Be Transfigured

This is a sort of continuation of the Double Edged Sword posts.  Follow the links to Part I and Part II.

Yesterday, by, through, and in unity with the power of modern technology, I listened to an eclectic mix of sermon podcasts. A preacher with a southern dialectical swagger spoke more of football than he did of Jesus. He summarized the Gospel as if it were some kind of post-game victory dance. A Jesus jitterbug. He said Jesus came to free us from the drudgery of life, the pain of failure.

He was not alone. Sermon after sermon, preacher after preacher, the messages continued. “Are you living in blessing?” they asked. Some were more covert–“are you walking in obedience to Christ; have you ever walked in His favor?” For the most part, the preachers failed to define either obedience or favor. Instead, they resorted to emotional, tautological double-speak.

As if Christ the transfigured can be summed up without proper effort.

Even with proper effort, I reckon the summing up of Christ will have to wait until I see the fire in his heart. Or maybe just the nail-scars in his hands.


I snuck from the office with a good friend. He’s a linear fella, a logical man who knows when to speak and when to hold his tongue. He’s had a spiritual awakening of sorts and it’s come at the perfect time. He’s on the uptick and dragging me with him.

We talked about modern preaching and the fundamental shifts in the expressions of the church. “Did you hear about the church meeting in the bar that straddles the Florida/Alabama state line?” he asked. I told him I hadn’t. “The bar tender says that some congregants order bloody Marys as soon as they walk into the sanctua… er… bar. Oddly, they serve grape juice for communion.”

“Of course they do,” I said. “I reckon we over-contextualize everything.”

We sat for a few minutes and he read to me from his journal. “I’m not a writer,” he said, “so don’t hold the style against me.” He then proceeded to read one of the most thoughtful and well-written pieces about prayer and suffering. “What if God’s best for me is not the ‘best’ as I see it,” he read, “will I still give God glory and see him as good?”

When he finished, I put words to the practicalities of that kind of theology. “The way I see it, there are two God-options. Either God is completely and all-together good–whether in loss or victory–or He is heedless and improvident.”

I thought about that statement on the drive home last night. I’ll choose to believe in God’s goodness, even when my life doesn’t seem victorious. I’d rather serve a God of purpose than one of occasional and perfunctory niceties.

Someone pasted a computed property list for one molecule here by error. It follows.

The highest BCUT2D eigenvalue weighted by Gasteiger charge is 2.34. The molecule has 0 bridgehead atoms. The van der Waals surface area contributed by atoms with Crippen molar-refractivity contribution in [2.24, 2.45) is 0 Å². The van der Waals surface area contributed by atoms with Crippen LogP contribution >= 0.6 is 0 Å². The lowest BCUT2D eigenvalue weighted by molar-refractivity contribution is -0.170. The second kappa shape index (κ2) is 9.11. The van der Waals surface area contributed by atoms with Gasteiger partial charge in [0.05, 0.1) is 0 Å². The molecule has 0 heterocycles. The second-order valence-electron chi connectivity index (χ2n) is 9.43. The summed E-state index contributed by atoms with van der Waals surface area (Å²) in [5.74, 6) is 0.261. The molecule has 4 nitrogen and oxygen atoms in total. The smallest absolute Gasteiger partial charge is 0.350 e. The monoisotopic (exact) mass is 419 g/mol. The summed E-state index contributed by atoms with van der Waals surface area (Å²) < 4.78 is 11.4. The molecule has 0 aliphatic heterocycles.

The boys greeted me at the door with their usual “Daddy” war-cry. I fought my way through hugs and clamorous day-long narrations and found Amber on the far side of the kitchen. She hugged me. I patted her rear.

On my way to the closet, my phone alerted me of a waiting email. I changed clothes and checked the message. It was from Jordan and Keri Clark, friends of ours from college. Emails from them are holy experiences, moments that require a pause and a deep breath.

Jordan and Keri have lost two children to a rare genetic disease. We’ve followed news of their losses over the years, watched as they’ve patiently and faithfully served the God who could have healed, but didn’t. The substance of the email is personal, but I will tell you this–Jordan and Keri see God as abiding in love, kind, and merciful.

Some might lament their lot, say it’s tragic. I see their lot, the way they’ve used it to become more conformed into the recognizable image of Christ, and I say they are beautiful.

If only I had the courage to ask for that kind of conformity.


Modern preacher, don’t talk to me about victorious living. I’m done with that pipe-dream.  Speak of contentment in plenty and want, pain and suffering. Preach Christ-esteem, conformity, sanctification. Show me mercy, grace in action. Bring me a cup of cold water. Share your journal with me. Send me an encouraging email.

Be transfigured.

Then, I’ll listen.

This entry was posted in A Good God, People of Shalom and tagged , , , . Bookmark the permalink.

28 Responses to Be Transfigured

  1. Holly says:

    In light of all that you and your family has been through lately you need for Christ to be more than the leader of a victory lap…you need a Christ who hides in the shadows of your doubt, a Jesus that sits in the silence of your heart, a Lord that leans into the ugly. We ALL need a Christ like that. Preach that, modern preacher.

  2. raew28 says: